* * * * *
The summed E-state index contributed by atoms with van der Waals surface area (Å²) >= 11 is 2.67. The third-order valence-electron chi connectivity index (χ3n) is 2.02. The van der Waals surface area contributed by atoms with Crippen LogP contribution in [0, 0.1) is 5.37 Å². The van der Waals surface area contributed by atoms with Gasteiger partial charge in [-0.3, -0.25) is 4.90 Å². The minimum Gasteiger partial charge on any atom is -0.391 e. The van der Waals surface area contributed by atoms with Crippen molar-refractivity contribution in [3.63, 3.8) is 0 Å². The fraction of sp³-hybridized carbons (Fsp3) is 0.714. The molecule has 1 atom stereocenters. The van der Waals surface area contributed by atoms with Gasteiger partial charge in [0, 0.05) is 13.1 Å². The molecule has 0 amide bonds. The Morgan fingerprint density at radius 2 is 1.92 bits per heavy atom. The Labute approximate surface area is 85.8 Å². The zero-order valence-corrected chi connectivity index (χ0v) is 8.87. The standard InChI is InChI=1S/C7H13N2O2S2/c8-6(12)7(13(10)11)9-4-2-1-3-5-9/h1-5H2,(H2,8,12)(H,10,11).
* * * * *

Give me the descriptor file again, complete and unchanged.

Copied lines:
The summed E-state index contributed by atoms with van der Waals surface area (Å²) >= 11 is 2.67. The third-order valence-electron chi connectivity index (χ3n) is 2.02. The van der Waals surface area contributed by atoms with Crippen LogP contribution in [0, 0.1) is 5.37 Å². The van der Waals surface area contributed by atoms with Gasteiger partial charge in [-0.3, -0.25) is 4.90 Å². The minimum Gasteiger partial charge on any atom is -0.391 e. The van der Waals surface area contributed by atoms with Crippen molar-refractivity contribution in [3.63, 3.8) is 0 Å². The fraction of sp³-hybridized carbons (Fsp3) is 0.714. The molecule has 1 atom stereocenters. The van der Waals surface area contributed by atoms with Gasteiger partial charge in [0, 0.05) is 13.1 Å². The molecule has 0 amide bonds. The Morgan fingerprint density at radius 2 is 1.92 bits per heavy atom. The Labute approximate surface area is 85.8 Å². The zero-order valence-corrected chi connectivity index (χ0v) is 8.87. The standard InChI is InChI=1S/C7H13N2O2S2/c8-6(12)7(13(10)11)9-4-2-1-3-5-9/h1-5H2,(H2,8,12)(H,10,11).